Another way that gender and ethnicity are manipulated to justify oppression is through the appropriation of narrative and the erasure of cultural memory. The control and development of a specific cultural memory is important in nation-building for several reasons. First, a cultural memory defines the “we”: it establishes the collective through the narration of shared history, reified ideals, and sometimes collective trauma. It is important to note that while the “us” is established, so is the “them”. It is in this way that cultural memory serves to create a hierarchy of binary oppositions, a group to be excluded, feared, and fought. Dworkin says that the Palestinians, considered “primitive, uneducated, dirty”, fill this role to the state of Israel, and rightfully predicted at eleven years old that they would always be “second-class by definition”. (Dworkin 157) By characterizing the indigenous people as “nothing in the most literal sense”, it is easy to justify the occupation of Palestine. Dworkin alludes to a similar rewriting of history in the North American celebration of “Thanksgiving”: neither Americans nor Israelis, she says, can “afford to face” that the land they occupied was taken by force.

Finally, the collective Jewish (and global) trauma of the Holocaust is almost as important a narrative as the one which claimed that Palestine was barren and free for the taking. For just as the latter renders the suffering and displacement of Palestinians invisible, the former brings the persecution of Jewish people to the forefront of every conversation about Israel’s “right” to exist. For Dworkin’s family, and for many Jews, the persecution of Jews (which is not limited to the Holocaust alone) is fundamental to their shared identity: to even have a sense of identity or self, Dworkin says, she must be “pulled into the mass grave” with the victims of the Holocaust. (Dworkin 156) This creates another justification for the racial paradigm comprising Israel’s identity: that in order to not be like the dead, to not be like the Jews on the trains, “Israel had to become either a fortress or a tomb”. (Dworkin 157)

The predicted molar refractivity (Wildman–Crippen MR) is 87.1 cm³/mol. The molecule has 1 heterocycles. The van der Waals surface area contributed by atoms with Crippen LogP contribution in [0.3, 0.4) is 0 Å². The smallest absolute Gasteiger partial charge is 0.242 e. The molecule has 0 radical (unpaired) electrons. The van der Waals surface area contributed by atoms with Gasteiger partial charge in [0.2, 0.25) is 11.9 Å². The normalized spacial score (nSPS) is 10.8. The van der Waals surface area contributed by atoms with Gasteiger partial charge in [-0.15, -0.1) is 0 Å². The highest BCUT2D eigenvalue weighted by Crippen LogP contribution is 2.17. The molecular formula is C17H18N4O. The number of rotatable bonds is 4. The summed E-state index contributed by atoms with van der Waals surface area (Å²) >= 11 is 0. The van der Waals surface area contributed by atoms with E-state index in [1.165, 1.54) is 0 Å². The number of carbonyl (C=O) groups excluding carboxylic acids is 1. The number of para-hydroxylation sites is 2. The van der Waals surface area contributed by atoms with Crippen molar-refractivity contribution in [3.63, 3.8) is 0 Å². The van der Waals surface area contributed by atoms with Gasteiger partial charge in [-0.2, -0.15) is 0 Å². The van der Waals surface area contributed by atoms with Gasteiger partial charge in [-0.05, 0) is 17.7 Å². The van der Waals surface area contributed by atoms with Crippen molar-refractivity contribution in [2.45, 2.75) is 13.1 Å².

I would like to conclude this paper by examining the ways in which both Palestinian and Israeli women are used as literal and figurative weapons of war. Dworkin describes the importance of egalitarianism and gender equity in the cultural memory surrounding the birth of Israel: from the kibbutz, to Golda Meir, to the women conscripted alongside men to serve in the IDF, Israel has perpetuated the narrative conflating Israel with progressive and egalitarian values. Though Dworkin’s essay discusses the actual legal rights and living conditions of Israeli women (and how they contradict this narrative), what she does not mention is that by conflating women’s rights and nationalism, Israel has turned women into what Kelly Oliver calls “defensive weapons in the propaganda war”. (Oliver 11) Regardless of how women are treated by Israeli courts and domestic policy, their safety and happiness are used as justification for the creation and fortification of the state  of Israel. In this way, I see them as a figurative weapon in war.